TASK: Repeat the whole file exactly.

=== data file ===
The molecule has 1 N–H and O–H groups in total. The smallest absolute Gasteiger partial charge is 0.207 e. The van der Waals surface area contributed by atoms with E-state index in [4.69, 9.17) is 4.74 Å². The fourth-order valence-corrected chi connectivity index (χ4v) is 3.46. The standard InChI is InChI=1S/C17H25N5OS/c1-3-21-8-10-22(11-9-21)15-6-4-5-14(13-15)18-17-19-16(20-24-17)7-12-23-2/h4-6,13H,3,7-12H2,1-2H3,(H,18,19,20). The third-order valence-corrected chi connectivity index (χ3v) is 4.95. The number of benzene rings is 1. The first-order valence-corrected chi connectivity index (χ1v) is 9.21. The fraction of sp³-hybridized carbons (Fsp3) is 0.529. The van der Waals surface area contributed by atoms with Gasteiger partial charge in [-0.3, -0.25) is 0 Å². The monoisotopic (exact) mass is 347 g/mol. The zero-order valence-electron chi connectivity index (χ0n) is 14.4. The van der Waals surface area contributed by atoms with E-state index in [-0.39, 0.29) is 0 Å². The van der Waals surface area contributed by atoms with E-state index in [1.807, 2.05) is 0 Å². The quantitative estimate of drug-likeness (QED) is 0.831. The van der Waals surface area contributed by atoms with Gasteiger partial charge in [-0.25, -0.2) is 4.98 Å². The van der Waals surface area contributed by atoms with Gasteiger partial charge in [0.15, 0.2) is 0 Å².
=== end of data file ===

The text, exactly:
The molecule has 1 N–H and O–H groups in total. The smallest absolute Gasteiger partial charge is 0.207 e. The van der Waals surface area contributed by atoms with E-state index in [4.69, 9.17) is 4.74 Å². The fourth-order valence-corrected chi connectivity index (χ4v) is 3.46. The standard InChI is InChI=1S/C17H25N5OS/c1-3-21-8-10-22(11-9-21)15-6-4-5-14(13-15)18-17-19-16(20-24-17)7-12-23-2/h4-6,13H,3,7-12H2,1-2H3,(H,18,19,20). The third-order valence-corrected chi connectivity index (χ3v) is 4.95. The number of benzene rings is 1. The first-order valence-corrected chi connectivity index (χ1v) is 9.21. The fraction of sp³-hybridized carbons (Fsp3) is 0.529. The van der Waals surface area contributed by atoms with Gasteiger partial charge in [-0.3, -0.25) is 0 Å². The monoisotopic (exact) mass is 347 g/mol. The zero-order valence-electron chi connectivity index (χ0n) is 14.4. The van der Waals surface area contributed by atoms with E-state index in [-0.39, 0.29) is 0 Å². The van der Waals surface area contributed by atoms with E-state index in [1.807, 2.05) is 0 Å². The quantitative estimate of drug-likeness (QED) is 0.831. The van der Waals surface area contributed by atoms with Gasteiger partial charge in [-0.25, -0.2) is 4.98 Å². The van der Waals surface area contributed by atoms with Gasteiger partial charge in [0.15, 0.2) is 0 Å².